These more experienced males are typically the most influential within schools Sikes 1990. Uffculme, Devon: Wilan Publishing Spears, R. Teachers play an important role in society. As a professional counselor, we are called to help clients to deal with various issues that include stress management, addictions, marital problems, substance abuse, suicidal ideation, self-esteem problems, etc. I see the authenticity of teachers rooted in their ability to be able to express their personal thoughts, feelings and knowledge in the classroom. With teacher identity implying both sociological and cognitive psychological psycho-social perspectives eg.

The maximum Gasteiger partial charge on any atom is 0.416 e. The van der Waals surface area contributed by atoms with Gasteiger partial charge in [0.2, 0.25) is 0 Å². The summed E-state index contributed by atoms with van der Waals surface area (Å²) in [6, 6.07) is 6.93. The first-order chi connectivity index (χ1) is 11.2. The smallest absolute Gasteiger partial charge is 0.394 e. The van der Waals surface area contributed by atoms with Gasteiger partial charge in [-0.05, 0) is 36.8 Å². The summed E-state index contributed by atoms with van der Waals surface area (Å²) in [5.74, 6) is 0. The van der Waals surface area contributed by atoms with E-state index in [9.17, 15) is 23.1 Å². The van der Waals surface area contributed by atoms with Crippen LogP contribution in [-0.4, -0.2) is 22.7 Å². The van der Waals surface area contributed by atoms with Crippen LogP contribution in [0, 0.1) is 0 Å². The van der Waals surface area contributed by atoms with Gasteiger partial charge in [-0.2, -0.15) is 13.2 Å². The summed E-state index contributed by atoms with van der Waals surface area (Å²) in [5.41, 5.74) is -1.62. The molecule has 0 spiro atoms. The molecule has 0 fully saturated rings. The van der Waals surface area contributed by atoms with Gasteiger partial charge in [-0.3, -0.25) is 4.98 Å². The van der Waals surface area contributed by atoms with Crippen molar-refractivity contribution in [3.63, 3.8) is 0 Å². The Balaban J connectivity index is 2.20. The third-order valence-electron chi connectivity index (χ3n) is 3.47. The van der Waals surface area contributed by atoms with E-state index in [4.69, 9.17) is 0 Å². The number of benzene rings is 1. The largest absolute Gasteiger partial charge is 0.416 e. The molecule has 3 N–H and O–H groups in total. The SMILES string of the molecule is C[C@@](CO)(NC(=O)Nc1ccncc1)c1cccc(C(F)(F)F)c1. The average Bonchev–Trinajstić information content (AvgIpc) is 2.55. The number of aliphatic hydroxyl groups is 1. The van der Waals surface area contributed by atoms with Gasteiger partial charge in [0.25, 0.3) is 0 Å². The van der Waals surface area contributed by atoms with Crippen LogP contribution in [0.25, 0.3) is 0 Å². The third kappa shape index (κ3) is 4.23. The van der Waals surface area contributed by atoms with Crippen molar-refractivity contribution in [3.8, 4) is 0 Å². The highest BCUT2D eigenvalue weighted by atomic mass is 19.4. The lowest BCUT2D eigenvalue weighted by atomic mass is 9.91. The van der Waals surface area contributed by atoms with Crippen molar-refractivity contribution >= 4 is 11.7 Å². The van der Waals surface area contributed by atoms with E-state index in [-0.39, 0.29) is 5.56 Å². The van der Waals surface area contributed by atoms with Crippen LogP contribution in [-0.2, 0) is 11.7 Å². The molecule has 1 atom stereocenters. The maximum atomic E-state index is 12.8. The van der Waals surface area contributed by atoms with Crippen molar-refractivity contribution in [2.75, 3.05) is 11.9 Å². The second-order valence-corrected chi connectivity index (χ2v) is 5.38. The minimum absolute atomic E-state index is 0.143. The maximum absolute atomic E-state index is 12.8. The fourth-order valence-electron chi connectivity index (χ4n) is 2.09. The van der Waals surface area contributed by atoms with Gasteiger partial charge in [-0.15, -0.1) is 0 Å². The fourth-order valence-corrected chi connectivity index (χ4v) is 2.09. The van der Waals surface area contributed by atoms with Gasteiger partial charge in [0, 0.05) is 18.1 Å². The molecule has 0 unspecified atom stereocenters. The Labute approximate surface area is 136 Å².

With b oth education and management research witnessing increasing focus upon professional identity, this theoretical construct, akin to many others regularly debated in academia, has become common-place in everyday language Felstead et al. We have been researching the mindsets of a small group of teachers who we feel are responsive to the needs of 21st century learners. These kind of qualities of a teacher are responsible for his or her success and ultimately identity. But learner is under the influence of more than one teacher at a time and in different times. They are responsible for educating children, the leaders of tomorrow. House of Commons 2005; DoH 2000 , Figure 1 depicts multi-agency inter-professional working as the central tenet. The interactions of risk-taking, emotions and reform have noted how positive emotions encourage risk-taking, resilience and thus greater willingness to change eg.